- Finding Neverland. 2004. Wr(s): Marc Norman, Tom Stoppard. Dir: Marc Forster. • Johnny Depp depicts playwright J.M. Barrie, whose friendship with a young family—most prominently inquisitive Peter—inspires him to write Peter Pan. Told with a soft, warming glow of reminiscence; the film shines as Barrie’s fertile mind plays out in various sequences of his cinematic daydreams.
- Slaughterhouse-Five. 1972. Wr: Stephen Geller. Dir: George Roy Hill. • A kind of a personal cheat—but I love Kurt Vonnegut’s antiwar homage to WWII. As seen through the eyes of hapless Billy Pilgrim as he begins typing his personal journal (and one might say through the memories of Vonnegut himself), the film is a gentle yet poignant joust with time. As in traveling through. Including both war atrocities and alien encounters, knowing it’s based on Vonnigut’s own experiences (to a degree) makes the unfolding plot seem completely rational to me.
- Roman de Gare. 2007. Wr(s): Claude Lelouse, Pierre Uytterhoeven. Dir: Claude Lelouse. French/Subtitled. • A wonderfully eccentric ensemble film about a writer in crisis (but also a murder mystery and romantic farce). The catch is: What’s real, what’s fiction… and what’s the difference? French icon Dominique Pinon stars as novelist Pierre Lacois—who sometimes confuses reality with… well, something else entirely. Nice for a rainy afternoon with the subtitled-savvy.
- Squid and the Whale (The). 2005. Wr/Dir: Noah Baumbach. • The Berkmans are a family of NYC intellectuals (mom’s a fledgling writer and dad’s a published lit prof—I mean, how normal could they be)? Sons Walt and Frank strive for normalcy but completely fail. On the surface, just another dysfunctional family outing (e.g.; Running with Scissors; The Family Stone; Little Miss Sunshine, This is Where I Leave You…) yet as a writer, I can’t help but feel the subliminal lament of a writer’s unfulfilled destiny infusing every scene. (Maybe one has to be a writer to get it, or maybe I’m just confusing eccentricity as being part of the territory?) In either case, a nice ensemble cast includes Jeff Daniels, Jesse Eisenberg and Laura Linney.
- World According to Garp (The). 1982. Wr(s): John Irving (novel), Steve Tesich (scrnply); Dir: George Roy Hill. • My personal all time #1 Favorite Novel did not fully translate (at least in within the confines of this category) into a film about “writing” or about “a writer.” It’s a nice film, with a sweet cast, and yet Robin Williams’ portrayal of T.S. Garp was more about the escapades of the central character than the inner conflictions of the man as a writer. (The book delved far more deeply into Garp’s psyche.) Still, very much worth the ride.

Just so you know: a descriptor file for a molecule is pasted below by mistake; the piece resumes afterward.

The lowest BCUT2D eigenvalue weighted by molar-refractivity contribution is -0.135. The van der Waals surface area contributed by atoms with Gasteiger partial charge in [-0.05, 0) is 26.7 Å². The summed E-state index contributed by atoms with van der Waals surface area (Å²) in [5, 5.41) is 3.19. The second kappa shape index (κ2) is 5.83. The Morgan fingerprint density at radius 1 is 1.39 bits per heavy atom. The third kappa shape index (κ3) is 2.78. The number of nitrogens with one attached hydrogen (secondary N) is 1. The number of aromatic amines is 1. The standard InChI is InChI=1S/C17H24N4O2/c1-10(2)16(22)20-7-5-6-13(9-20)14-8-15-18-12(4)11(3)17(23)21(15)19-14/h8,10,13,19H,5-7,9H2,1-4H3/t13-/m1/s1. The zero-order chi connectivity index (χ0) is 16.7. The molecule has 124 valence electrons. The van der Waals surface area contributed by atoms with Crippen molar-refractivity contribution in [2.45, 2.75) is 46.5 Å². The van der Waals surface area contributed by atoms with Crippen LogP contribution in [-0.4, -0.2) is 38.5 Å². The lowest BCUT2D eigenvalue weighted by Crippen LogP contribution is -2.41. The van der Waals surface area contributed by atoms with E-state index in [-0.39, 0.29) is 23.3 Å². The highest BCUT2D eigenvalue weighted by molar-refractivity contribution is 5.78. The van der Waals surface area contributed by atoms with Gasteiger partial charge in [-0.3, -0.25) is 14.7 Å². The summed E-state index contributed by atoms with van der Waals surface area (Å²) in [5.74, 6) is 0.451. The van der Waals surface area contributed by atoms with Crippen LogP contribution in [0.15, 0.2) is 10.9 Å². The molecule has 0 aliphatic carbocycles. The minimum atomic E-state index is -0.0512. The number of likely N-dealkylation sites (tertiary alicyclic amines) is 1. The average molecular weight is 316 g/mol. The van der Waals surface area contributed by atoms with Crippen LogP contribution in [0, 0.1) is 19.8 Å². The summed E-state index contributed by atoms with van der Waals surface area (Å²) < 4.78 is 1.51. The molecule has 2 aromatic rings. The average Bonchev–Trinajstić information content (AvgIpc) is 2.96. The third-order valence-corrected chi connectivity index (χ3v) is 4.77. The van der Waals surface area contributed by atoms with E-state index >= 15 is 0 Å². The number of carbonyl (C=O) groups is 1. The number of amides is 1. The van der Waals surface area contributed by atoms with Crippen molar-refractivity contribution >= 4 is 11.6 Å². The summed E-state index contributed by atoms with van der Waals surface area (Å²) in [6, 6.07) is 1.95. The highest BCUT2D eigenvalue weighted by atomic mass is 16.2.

- Last Station (The). 2007. Wr. & Dir. by Michael Hoffman. • A mesmerizing, dramatic late-life biography of Leo and Sophia Tolstoy (Christopher Plummer, Helen Mirren, respectively.) A little political, a little eccentric, more than a little egoic—often humorously—this one’s a fairly accurate portrayal (imho) of a genius in decline and those inevitable squabbles that occur in his final hours.
- Genius 2016. Wr: John Logan. Dir: Michael Grandage. • Based on the 1978 National Book Award-winning Max Perkins: Editor of Genius by A. Scott Berg, Genius stars Colin Firth, Jude Law and Nicole Kidman. This worthwhile biopic recounts Scribner’s book editor Max Perkins (Firth), who shredded (for the best) works by Hemingway, Fitzgerald and Thomas Wolfe. Having trouble compromising with critics and criticism? Brace yourself and watch this flick. Twice.
And, yes, I know the following films are, however indirectly, partially about writing or writers. And yes, many of these films have admirable, even wonderful, cinematic qualities; themes and characters and overarching messages. I admire many of these films and a few—e.g.; Get Shorty, The Name of the Rose, Sideways—get preferential viewing every time I discover them on late night cable. However, for whatever reason, these miss the motivational or inspirational quality I seek in this blog. Some begin to interpret a writer’s inner demons, but end up in the mystery, murder or mayhem category. Or else a romantic jaunt that, if nothing else, proves that once in a great while, even a fiction writer can find love! So, while many of these films are worth a look, I wouldn’t exactly shop here implicitly for literary inspiration.
Adaptation. A nice, slick, sleight-of-hand flick… but ultimately a surrealistic, psychological thriller about a screen writer.
Atonement. Sorry, but I feel this one’s a gimmick flick—with a supposedly boffo twist that let the air out of this balloon for me.
Becoming Jane. A gentle brush stroke of a movie, more biopic than creative primer (especially if one chooses to view Pride and Prejudice as her own fictional autobiography.)
Bell Jar (The). A poignant journey into depression, this one’s not so much a writer’s anguish as it is anguished writing and, like Girl Interrupted, the story may inspire some writers with a stark verite… but for most of us, I’m not sure I’d call it inspirational. Frankly, a story like this (imho) should inspire survival, not capitulation—writing as a means of personal salvation—so I find it difficult to suggest it as motivational.
Bright Star. I should probably see this one.
Capote. More about the man’s eccentric lifestyle than his creation of work. Worth a look simply for Phillip Seymour Hoffman and Kathleen Keener, but a very good biopic.
Deathtrap. Less about writing than about manipulation. But terrific film-noir.
Deconstructing Harry. OK, let’s face it. Most Woody Allen films are about writers to some degree. But about Woody Allen to a greater degree. Complex and complicated. So take Midnight in Paris and run with it.
Door in a Floor (A). A primer in why writers shouldn’t drink. (Alas, but we sometimes do.)